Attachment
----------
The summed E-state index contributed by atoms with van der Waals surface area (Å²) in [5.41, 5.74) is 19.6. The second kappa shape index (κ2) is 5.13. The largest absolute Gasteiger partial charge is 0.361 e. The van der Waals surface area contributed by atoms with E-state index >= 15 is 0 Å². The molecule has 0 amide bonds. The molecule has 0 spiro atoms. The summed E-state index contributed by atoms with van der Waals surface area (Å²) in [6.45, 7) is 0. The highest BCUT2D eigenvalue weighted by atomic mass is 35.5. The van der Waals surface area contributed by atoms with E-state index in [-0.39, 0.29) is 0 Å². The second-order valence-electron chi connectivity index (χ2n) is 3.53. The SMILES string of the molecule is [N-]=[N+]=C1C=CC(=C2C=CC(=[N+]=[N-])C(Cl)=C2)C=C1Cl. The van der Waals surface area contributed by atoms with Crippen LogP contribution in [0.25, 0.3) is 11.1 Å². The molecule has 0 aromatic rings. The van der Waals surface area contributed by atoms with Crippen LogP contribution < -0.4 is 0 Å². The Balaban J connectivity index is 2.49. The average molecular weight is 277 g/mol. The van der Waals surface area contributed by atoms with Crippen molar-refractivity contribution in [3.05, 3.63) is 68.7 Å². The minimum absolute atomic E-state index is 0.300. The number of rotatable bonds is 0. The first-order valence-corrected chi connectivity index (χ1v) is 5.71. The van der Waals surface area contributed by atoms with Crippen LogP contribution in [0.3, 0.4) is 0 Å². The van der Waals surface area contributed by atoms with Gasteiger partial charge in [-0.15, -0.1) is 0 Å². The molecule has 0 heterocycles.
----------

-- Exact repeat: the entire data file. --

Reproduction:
The summed E-state index contributed by atoms with van der Waals surface area (Å²) in [5.41, 5.74) is 19.6. The second kappa shape index (κ2) is 5.13. The largest absolute Gasteiger partial charge is 0.361 e. The van der Waals surface area contributed by atoms with E-state index >= 15 is 0 Å². The molecule has 0 amide bonds. The molecule has 0 spiro atoms. The summed E-state index contributed by atoms with van der Waals surface area (Å²) in [6.45, 7) is 0. The highest BCUT2D eigenvalue weighted by atomic mass is 35.5. The van der Waals surface area contributed by atoms with E-state index in [-0.39, 0.29) is 0 Å². The second-order valence-electron chi connectivity index (χ2n) is 3.53. The SMILES string of the molecule is [N-]=[N+]=C1C=CC(=C2C=CC(=[N+]=[N-])C(Cl)=C2)C=C1Cl. The van der Waals surface area contributed by atoms with Crippen LogP contribution in [0.25, 0.3) is 11.1 Å². The molecule has 0 aromatic rings. The van der Waals surface area contributed by atoms with Crippen LogP contribution < -0.4 is 0 Å². The Balaban J connectivity index is 2.49. The average molecular weight is 277 g/mol. The van der Waals surface area contributed by atoms with Crippen molar-refractivity contribution in [3.05, 3.63) is 68.7 Å². The minimum absolute atomic E-state index is 0.300. The number of rotatable bonds is 0. The first-order valence-corrected chi connectivity index (χ1v) is 5.71. The van der Waals surface area contributed by atoms with Crippen LogP contribution in [0.3, 0.4) is 0 Å². The van der Waals surface area contributed by atoms with Gasteiger partial charge in [-0.15, -0.1) is 0 Å². The molecule has 0 heterocycles.